If you have a different money style than your partner – well, you're certainly not alone.
In fact, more often than not, we end up partnering with someone who has a contrasting approach to money.
That's according to Scott Rick, associate professor at the University of Michigan's Ross School of Business and author of a new book, “Tightwads and Spendthrifts: Navigating the Money Minefield in Real Relationships.”
“People with different approaches to finance can find each other interesting and innovative – but this can be complicated,” says Rick.
TRY THESE IDEAS FOR AN AFFORDABLE YET ROMANTIC VALENTINE’S DAY
On Valentine's Day, the spotlight on relationships can lead to a lot of expenses, as well as some uncomfortable moments.
Americans are expected to spend $25.8 billion this year on Valentine's Day, according to data from financial information site WalletHub. This makes it the third most expensive holiday on the calendar.
To survive this mid-February minefield, here are some tips.
DEVELOP THE ART OF GIFT GIVING
This is one of the biggest times of the year to give your partner a gift, so give it some serious thought and effort. Running to Walgreens at the last minute isn't enough. It can do more harm than good.
TIPS FOR A PERFECT VALENTINE'S DAY FROM A RELATIONSHIP EXPERT
“These are big moments where we reveal what we know and value in our partners, and it's very easy to get it wrong,” says Rick.
Gifts don't have to be expensive, but they do need to be well thought out.
“A good gift requires some sacrifice, so they need to know that it wasn't very easy for you and that it was difficult to find or think of.”
FIND YOURSELF CLOSER TO THE MIDDLE
It's completely natural for people to have very different understandings of money, due to how we were raised or the salary we earn. But if we are on the cheapskate or spendthrift side of the scale, we would be wise to moderate our more extreme tendencies.
TIPS FOR HOSTING A FUN AND FESTIVE GALENTINA'S DAY PARTY
“We find that with the best relationships, the ones that last, both partners bond a little over time,” says Rick. “You can't completely change yourself, but you can sand each other's rough edges.”
CREATE JOINT AND SEPARATE ACCOUNTS
A common mistake in serious relationships is thinking that you have to choose between having a joint account or separate accounts. False – you can have both.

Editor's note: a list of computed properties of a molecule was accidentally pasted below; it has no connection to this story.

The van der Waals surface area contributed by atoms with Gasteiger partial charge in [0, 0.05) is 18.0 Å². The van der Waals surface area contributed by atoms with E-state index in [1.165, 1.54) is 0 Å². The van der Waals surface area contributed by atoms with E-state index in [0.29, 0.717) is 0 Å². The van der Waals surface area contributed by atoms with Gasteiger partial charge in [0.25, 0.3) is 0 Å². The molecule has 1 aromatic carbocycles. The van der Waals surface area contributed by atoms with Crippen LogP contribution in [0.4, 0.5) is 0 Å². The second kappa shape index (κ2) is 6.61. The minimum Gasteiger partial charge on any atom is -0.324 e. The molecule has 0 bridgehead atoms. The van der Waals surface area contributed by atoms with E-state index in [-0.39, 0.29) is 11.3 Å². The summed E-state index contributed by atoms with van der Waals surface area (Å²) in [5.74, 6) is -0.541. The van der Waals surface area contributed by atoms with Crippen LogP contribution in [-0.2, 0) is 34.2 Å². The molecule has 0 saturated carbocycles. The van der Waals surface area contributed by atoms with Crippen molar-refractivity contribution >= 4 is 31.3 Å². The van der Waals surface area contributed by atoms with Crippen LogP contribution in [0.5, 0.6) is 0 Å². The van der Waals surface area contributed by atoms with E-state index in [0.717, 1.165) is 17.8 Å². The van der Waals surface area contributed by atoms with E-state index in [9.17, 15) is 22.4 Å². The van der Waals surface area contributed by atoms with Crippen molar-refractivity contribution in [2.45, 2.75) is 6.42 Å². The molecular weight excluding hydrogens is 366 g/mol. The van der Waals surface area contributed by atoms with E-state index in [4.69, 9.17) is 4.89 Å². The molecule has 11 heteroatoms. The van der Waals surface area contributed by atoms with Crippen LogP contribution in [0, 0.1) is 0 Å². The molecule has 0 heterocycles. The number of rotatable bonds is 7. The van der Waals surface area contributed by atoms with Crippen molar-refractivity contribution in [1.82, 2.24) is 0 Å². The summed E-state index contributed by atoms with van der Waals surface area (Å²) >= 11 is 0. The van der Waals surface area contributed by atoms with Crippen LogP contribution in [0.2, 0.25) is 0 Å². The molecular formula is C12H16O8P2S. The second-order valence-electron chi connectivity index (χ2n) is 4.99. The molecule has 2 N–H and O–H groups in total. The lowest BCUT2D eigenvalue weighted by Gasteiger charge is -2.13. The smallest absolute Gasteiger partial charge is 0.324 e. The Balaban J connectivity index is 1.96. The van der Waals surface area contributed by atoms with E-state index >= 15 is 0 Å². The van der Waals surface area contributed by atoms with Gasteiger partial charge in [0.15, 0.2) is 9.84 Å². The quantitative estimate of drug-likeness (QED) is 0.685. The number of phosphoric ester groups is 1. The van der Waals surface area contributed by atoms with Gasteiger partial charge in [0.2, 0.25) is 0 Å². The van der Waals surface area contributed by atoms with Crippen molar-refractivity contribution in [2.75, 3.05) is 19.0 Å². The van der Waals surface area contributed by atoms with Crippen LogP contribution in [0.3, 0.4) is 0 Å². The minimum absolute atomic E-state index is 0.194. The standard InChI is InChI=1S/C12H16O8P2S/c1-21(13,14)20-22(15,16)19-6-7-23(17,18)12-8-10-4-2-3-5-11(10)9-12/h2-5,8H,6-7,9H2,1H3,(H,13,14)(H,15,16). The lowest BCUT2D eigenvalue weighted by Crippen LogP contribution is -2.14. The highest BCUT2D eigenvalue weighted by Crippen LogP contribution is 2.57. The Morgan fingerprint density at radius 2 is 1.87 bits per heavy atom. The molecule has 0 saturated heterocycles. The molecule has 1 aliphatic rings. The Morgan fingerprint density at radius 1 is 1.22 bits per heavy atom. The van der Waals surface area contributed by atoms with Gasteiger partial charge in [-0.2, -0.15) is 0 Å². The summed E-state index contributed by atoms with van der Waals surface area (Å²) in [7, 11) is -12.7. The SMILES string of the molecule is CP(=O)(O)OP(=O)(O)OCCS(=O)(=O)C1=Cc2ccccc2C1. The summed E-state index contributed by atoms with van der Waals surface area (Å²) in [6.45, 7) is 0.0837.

A joint account is useful for covering shared expenses and establishing a fund of funds for mutual goals, like family vacations. Pooled funds can also help avoid conflicts over who contributes to each family expense.
Separate accounts can also be useful for a portion of our income, says Rick.
“We can spend some of our money without close monitoring from the other person,” he notes.
OBJECTIVE FOR FINANCIAL 'TRANSLUCENCE'
Do you want a partner who will look into every financial transaction you make? Probably not. After all, we are adults and we are individuals.
That's why full financial transparency probably isn't even desirable, says Rick. Instead, we should look for “translucency,” which is more like semitransparent.
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“You need to find a way to manage information – decide how much you want to share and how much you want to keep private,” he advises. “Some information may be available upon request. You don't need to be actively looking over each other's shoulders all the time because that will lead to a lot of unnecessary arguments.”
IDENTIFY YOUR OWN MONEY STYLE
As much as you should try to understand your partner's financial style, start from scratch: discover your own. Many of us haven't done the hard work to figure out what motivates us and why we feel the way we do about money.
Lucky for him, Rick has a test to help with just that. Once you understand yourself better, you can be more careful about matching money styles with your partner.
One final recipe for Valentine's Day: “Whatever you do, don't just ask them what they want,” says Rick. “Try to learn more about them and find out what they might like. Moments like these can profoundly shape the course of a relationship.”